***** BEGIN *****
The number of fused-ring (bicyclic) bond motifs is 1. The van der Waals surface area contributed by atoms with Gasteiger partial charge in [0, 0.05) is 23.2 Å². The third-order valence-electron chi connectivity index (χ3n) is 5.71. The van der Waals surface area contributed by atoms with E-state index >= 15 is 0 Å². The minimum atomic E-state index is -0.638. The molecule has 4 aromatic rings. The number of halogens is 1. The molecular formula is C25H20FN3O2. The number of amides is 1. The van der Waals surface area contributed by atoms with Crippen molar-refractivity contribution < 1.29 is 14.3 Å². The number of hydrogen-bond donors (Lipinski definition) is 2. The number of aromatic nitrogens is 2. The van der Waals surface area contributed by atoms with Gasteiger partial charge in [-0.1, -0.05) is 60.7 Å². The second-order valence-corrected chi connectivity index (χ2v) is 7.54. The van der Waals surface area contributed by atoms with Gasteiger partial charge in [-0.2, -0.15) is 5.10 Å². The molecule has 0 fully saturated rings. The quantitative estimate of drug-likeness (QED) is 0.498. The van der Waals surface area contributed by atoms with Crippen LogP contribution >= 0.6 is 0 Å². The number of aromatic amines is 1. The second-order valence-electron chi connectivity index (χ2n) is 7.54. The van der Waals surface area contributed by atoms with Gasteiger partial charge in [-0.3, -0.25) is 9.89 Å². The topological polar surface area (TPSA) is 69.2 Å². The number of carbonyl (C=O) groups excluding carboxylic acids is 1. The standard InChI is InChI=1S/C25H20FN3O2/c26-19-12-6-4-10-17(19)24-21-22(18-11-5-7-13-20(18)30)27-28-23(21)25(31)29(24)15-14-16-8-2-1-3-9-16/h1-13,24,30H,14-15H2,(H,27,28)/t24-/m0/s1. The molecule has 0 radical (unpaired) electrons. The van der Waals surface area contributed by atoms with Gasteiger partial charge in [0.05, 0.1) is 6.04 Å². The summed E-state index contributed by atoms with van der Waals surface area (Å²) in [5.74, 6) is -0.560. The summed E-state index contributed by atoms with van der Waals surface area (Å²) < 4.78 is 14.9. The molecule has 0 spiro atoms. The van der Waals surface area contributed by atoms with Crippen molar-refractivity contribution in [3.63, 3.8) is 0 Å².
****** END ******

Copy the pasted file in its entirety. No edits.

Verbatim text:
The number of fused-ring (bicyclic) bond motifs is 1. The van der Waals surface area contributed by atoms with Gasteiger partial charge in [0, 0.05) is 23.2 Å². The third-order valence-electron chi connectivity index (χ3n) is 5.71. The van der Waals surface area contributed by atoms with E-state index >= 15 is 0 Å². The minimum atomic E-state index is -0.638. The molecule has 4 aromatic rings. The number of halogens is 1. The molecular formula is C25H20FN3O2. The number of amides is 1. The van der Waals surface area contributed by atoms with Crippen molar-refractivity contribution < 1.29 is 14.3 Å². The number of hydrogen-bond donors (Lipinski definition) is 2. The number of aromatic nitrogens is 2. The van der Waals surface area contributed by atoms with Gasteiger partial charge in [-0.1, -0.05) is 60.7 Å². The second-order valence-corrected chi connectivity index (χ2v) is 7.54. The van der Waals surface area contributed by atoms with Gasteiger partial charge in [-0.2, -0.15) is 5.10 Å². The molecule has 0 fully saturated rings. The quantitative estimate of drug-likeness (QED) is 0.498. The van der Waals surface area contributed by atoms with Crippen LogP contribution >= 0.6 is 0 Å². The number of aromatic amines is 1. The second-order valence-electron chi connectivity index (χ2n) is 7.54. The van der Waals surface area contributed by atoms with Gasteiger partial charge in [-0.3, -0.25) is 9.89 Å². The topological polar surface area (TPSA) is 69.2 Å². The number of carbonyl (C=O) groups excluding carboxylic acids is 1. The standard InChI is InChI=1S/C25H20FN3O2/c26-19-12-6-4-10-17(19)24-21-22(18-11-5-7-13-20(18)30)27-28-23(21)25(31)29(24)15-14-16-8-2-1-3-9-16/h1-13,24,30H,14-15H2,(H,27,28)/t24-/m0/s1. The molecule has 0 radical (unpaired) electrons. The van der Waals surface area contributed by atoms with Gasteiger partial charge in [0.05, 0.1) is 6.04 Å². The summed E-state index contributed by atoms with van der Waals surface area (Å²) in [5.74, 6) is -0.560. The summed E-state index contributed by atoms with van der Waals surface area (Å²) < 4.78 is 14.9. The molecule has 0 spiro atoms. The van der Waals surface area contributed by atoms with Crippen molar-refractivity contribution in [3.63, 3.8) is 0 Å².